Article courtesy: Inverse.com
Writing via his Twitter page, the Tesla CEO claimed the firm could release a system with high-efficiency particulate air filters similar to the ones used in its Model S and X vehicles. The comments came in response to a post from composer John Mackey, who found that his Tesla’s “biohazard mode” made it so his car had better air filtration than his home.
It’s the latest in a series of comments about Musk’s nascent plans for an “HVAC” system, and helps illuminate what could be some of the product’s biggest selling points: The hypothetical system could leverage technology similar to that used with its cars’ “Bioweapon Defense Mode.” Musk has also suggested that it could collect and heat water while offering quiet operation.
When Tesla launched the Bioweapon Defense Mode feature in 2015 with the Model X, Musk claimed it could filter viruses 800 times better than normal. Experts have questioned whether the mode would in reality protect against a bioweapons attack as it’s hard to know when such an attack is taking place, but Tesla’s own testing data found it could bring in-car pollution down from 1,000 micrograms per cubic meter of PM2.5 to undetectable levels.
Mackey’s testing equipment found Tesla’s in-car system can make a measurable difference to air quality. In uploaded photos, Mackey found the air quality index or “AQI” measured at 17. Inside his home, the AQI measured as 251 or “very unhealthy.” Outside in San Francisco, the air quality measured at 351 – at a time when wildfires have been raging across the state.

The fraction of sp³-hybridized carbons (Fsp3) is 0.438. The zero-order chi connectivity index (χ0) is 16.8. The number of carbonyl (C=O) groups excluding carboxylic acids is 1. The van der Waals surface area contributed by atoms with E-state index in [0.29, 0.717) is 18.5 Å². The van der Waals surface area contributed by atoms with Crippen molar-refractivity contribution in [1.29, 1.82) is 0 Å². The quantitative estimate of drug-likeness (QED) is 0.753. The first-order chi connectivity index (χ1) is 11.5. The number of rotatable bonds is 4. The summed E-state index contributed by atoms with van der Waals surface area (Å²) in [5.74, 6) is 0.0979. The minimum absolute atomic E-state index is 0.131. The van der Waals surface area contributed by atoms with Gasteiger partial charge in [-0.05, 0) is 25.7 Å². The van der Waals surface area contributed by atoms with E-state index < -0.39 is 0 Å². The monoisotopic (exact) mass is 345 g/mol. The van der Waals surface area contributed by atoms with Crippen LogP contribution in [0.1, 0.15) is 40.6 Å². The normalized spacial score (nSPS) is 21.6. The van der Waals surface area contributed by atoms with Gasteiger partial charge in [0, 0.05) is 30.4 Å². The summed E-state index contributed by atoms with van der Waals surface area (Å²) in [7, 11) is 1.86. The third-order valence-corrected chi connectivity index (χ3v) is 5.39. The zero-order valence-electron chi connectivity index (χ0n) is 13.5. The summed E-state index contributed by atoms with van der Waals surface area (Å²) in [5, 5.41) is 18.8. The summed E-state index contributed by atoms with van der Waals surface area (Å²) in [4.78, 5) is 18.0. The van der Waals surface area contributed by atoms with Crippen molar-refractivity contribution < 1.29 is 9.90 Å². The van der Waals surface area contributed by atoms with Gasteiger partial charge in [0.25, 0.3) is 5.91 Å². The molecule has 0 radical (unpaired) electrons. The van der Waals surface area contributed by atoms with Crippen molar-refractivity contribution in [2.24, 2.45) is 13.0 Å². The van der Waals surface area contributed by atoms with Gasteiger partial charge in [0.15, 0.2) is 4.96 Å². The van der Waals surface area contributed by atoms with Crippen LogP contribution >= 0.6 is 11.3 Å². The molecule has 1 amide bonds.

Responders to Musk questioned whether such a system would be a particularly novel addition to the market.
Twitter user Stephen Andersen pointed to the Molekule line of air purifiers. Consumer Reports, in its poor review of the Molekule, suggested three alternatives: the Alen BreatheSmart Classic, the Blueair Blue Pure 211+, and the Honeywell 50250.
In response to a question about whether he could buy such an air purifier to receive similar results, Mackey wrote that he’s “sitting next to one, and the AQI is still 141. A portable filter in an open-floor-plan older house can only do so much.”
Beyond air quality, Musk has floated a number of ideas for Tesla’s product. During the company’s first-quarter 2020 earnings call, Musk claimed he was “extremely excited” for a system that could offer high-quality filtration. This could filter “viruses, bacteria, pollen, fungi, but also neutralizes silicon alkaline gases, that is quiet and efficient.”
Other ideas suggested by Musk over Twitter include the potential to “tap the condensation for water too,” circling it around instead of dumping it to the ground. The system could also speak to vehicles to know when a user is arriving home, ensuring there is “no wasted energy.”
THE INVERSE ANALYSIS – In many ways, it’s classic Musk. The CEO is known for his comparatively free-flowing approach to Twitter, okaying product features, and casually revealing future plans. Musk is also someone that looks to contribute with ongoing news issues, like when he previously highlighted his cars’ roles in the California wildfires or when he announced plans to contribute ventilators to the coronavirus pandemic.
But far from a flight of fancy, a Tesla HVAC would be a logical expansion of Tesla’s product lines. It leverages existing technologies from its cars, adds to its home energy lineup, and helps the company grow in a key area of expansion. Musk wants to increase the firm’s energy product revenue from six percent of its total to 50 percent. It’s an ambitious target, but a Tesla HVAC could help make it happen.